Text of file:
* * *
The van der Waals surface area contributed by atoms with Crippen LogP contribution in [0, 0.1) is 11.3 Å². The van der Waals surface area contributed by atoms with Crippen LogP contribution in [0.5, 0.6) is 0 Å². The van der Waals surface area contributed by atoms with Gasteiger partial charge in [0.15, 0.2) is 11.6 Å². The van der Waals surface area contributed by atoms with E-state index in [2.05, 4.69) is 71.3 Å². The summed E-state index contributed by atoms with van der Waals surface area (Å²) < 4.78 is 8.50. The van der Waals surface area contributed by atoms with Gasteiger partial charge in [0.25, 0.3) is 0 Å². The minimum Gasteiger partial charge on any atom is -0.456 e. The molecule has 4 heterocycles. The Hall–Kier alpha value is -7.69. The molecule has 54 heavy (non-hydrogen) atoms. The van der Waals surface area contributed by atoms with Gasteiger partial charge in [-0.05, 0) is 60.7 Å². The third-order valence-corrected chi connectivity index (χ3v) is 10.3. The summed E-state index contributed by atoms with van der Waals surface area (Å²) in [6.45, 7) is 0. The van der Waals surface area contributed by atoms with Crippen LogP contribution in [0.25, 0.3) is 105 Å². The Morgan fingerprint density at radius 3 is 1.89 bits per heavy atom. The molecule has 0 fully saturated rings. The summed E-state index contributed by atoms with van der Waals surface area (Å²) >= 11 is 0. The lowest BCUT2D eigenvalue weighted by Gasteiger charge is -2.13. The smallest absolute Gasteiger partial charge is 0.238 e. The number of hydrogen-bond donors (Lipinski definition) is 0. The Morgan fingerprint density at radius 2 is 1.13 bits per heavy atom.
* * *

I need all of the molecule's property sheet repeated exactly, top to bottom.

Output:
The van der Waals surface area contributed by atoms with Crippen LogP contribution in [0, 0.1) is 11.3 Å². The van der Waals surface area contributed by atoms with Crippen LogP contribution in [0.5, 0.6) is 0 Å². The van der Waals surface area contributed by atoms with Gasteiger partial charge in [0.15, 0.2) is 11.6 Å². The van der Waals surface area contributed by atoms with E-state index in [2.05, 4.69) is 71.3 Å². The summed E-state index contributed by atoms with van der Waals surface area (Å²) < 4.78 is 8.50. The van der Waals surface area contributed by atoms with Gasteiger partial charge in [0.25, 0.3) is 0 Å². The minimum Gasteiger partial charge on any atom is -0.456 e. The molecule has 4 heterocycles. The Hall–Kier alpha value is -7.69. The molecule has 54 heavy (non-hydrogen) atoms. The van der Waals surface area contributed by atoms with Gasteiger partial charge in [-0.05, 0) is 60.7 Å². The third-order valence-corrected chi connectivity index (χ3v) is 10.3. The summed E-state index contributed by atoms with van der Waals surface area (Å²) in [6.45, 7) is 0. The van der Waals surface area contributed by atoms with Crippen LogP contribution in [0.25, 0.3) is 105 Å². The Morgan fingerprint density at radius 3 is 1.89 bits per heavy atom. The molecule has 0 fully saturated rings. The summed E-state index contributed by atoms with van der Waals surface area (Å²) >= 11 is 0. The lowest BCUT2D eigenvalue weighted by Gasteiger charge is -2.13. The smallest absolute Gasteiger partial charge is 0.238 e. The number of hydrogen-bond donors (Lipinski definition) is 0. The Morgan fingerprint density at radius 2 is 1.13 bits per heavy atom.